asia

Taiwanese eats are a key part of the country's soft power in Asia, and this is never any truer than it is for South Koreans. Tourists from the country are easy to spot in every Carrefour, filling their baskets with local snacks. Chief among them are pineapple cakes, the buttery pastry filled with sweet pineapple-flavored jam that may or may not contain actual pineapple.

Kim Young-tae, a Korean transport policy expert, on Thursday was named secretary general of the International Transport Forum (ITF), an intergovernmental body under the OECD. It is the first time a Korean has been named to a director position of A7, the highest among grades that range from A1 at the OECD. [...] "Well, Korea as a country has been spotlighted for its rapid development. It rose from the ashes of war. Many countries want to learn how Korea built its top-notch transportation infrastructure in such a short amount of time." He said

The two-day OBOR summit, one of the most eagerly anticipated events in China this year, ended on May 15. Party mouthpieces referred to the meeting as a high-level international conference with far-reaching implications for the whole world. [...] If anything, the summit was marked by three things— big fat cheques, thunderous applause and hype surrounding president Xi Jinping’s “achievements”.[...] XI vowed pledged to provide an extra 60 billion yuan in foreign aid for countries along the economic corridor plus 2 billion yuan in emergency food aid.

Speaking during his formal oath-taking ceremony on Wednesday, Moon pledged to work for peace on the Korean Peninsula amid growing worry over the North's expanding nuclear weapons and missiles programme. "I am willing to go anywhere for the peace of the Korean Peninsula," Moon said. "If needed, I will fly immediately to Washington. I will go to Beijing and I will go to Tokyo. If the conditions shape up, I will go to Pyongyang."

Taiwan should be the regional leader in soft diplomacy as well. It has plenty to offer the world. Taiwan is the only Chinese-speaking democratic nation in the world, its press is unrestricted, and its citizens enjoy total online freedom. Add into this the fact that it has consistently punched above its weight economically and Taiwan has plenty to take to the wider world to counter-weight the obvious diplomatic difficulties that they face.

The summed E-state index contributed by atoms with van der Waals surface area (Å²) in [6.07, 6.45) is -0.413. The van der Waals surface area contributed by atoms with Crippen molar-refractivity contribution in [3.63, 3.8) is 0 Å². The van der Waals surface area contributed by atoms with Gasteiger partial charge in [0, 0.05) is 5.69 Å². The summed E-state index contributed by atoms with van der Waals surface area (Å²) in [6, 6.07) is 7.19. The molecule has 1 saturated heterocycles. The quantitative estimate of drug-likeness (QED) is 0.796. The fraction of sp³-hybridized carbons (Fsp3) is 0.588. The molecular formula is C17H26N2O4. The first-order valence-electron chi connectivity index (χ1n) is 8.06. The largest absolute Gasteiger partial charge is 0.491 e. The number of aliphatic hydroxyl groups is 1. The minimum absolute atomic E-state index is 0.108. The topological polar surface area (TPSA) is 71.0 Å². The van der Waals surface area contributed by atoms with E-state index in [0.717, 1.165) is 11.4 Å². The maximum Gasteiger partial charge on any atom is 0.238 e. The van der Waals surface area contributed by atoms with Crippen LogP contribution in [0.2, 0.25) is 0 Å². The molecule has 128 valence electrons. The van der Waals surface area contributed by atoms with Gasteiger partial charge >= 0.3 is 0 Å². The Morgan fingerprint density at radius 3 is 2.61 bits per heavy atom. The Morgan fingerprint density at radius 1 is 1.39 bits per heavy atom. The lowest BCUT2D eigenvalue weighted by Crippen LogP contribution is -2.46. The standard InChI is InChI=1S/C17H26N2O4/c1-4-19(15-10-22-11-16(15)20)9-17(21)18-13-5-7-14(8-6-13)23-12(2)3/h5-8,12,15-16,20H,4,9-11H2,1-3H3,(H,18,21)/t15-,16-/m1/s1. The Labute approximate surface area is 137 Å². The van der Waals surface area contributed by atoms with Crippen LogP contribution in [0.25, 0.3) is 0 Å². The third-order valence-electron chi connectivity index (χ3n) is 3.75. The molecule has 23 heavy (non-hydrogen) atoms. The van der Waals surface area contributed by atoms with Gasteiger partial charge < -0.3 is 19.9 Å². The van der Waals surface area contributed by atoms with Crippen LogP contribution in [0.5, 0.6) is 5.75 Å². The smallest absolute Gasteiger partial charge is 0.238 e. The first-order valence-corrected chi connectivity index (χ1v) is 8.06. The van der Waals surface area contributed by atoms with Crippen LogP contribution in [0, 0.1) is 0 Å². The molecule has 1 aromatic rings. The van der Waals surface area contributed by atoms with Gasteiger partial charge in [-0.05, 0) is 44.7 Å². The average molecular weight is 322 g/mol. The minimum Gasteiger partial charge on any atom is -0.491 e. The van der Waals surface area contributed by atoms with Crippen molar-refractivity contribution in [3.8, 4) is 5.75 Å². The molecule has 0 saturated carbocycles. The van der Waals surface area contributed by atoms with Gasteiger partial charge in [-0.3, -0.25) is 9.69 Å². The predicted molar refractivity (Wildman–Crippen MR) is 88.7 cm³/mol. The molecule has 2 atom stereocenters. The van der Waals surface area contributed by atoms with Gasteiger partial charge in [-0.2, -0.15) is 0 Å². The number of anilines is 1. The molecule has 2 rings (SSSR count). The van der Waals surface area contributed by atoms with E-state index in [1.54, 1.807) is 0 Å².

China has begun using the One-Belt-One-Road project, rechristened the Belt-and-Road Initiative (BRI), for expanding diplomatic engagement and securing strategic mileage. India might find itself strategically cramped as several countries from Asia and Europe get more committed to the Chinese connectivity plan, leaving India isolated. In a major public diplomacy exercise, China has announced scholarships for at least 3,000 students from countries and regions around BRI.

Taiwan’s “digital minister,” Audrey Tang, a computer prodigy and entrepreneur who taught herself programming at age 8, says she’s a “civic hacker” who like a locksmith uses specialized skills to help rather than harm. Appointed by leaders hoping to better connect with young voters who helped sweep independence-leaning President Tsai Ing-wen into office last year, the 35-year-old Tang is using her expertise to more directly involve the public in policymaking, and to counter “fake news.”

The Foreign Affairs Ministry will this year spend €251,862.16 on development projects to impoverished countries. The money will be distributed across 12 different projects from local non-governmental development organisations (NGDOs) across Asia, Africa and South America as part of the government’s Official Development Assistance policy.

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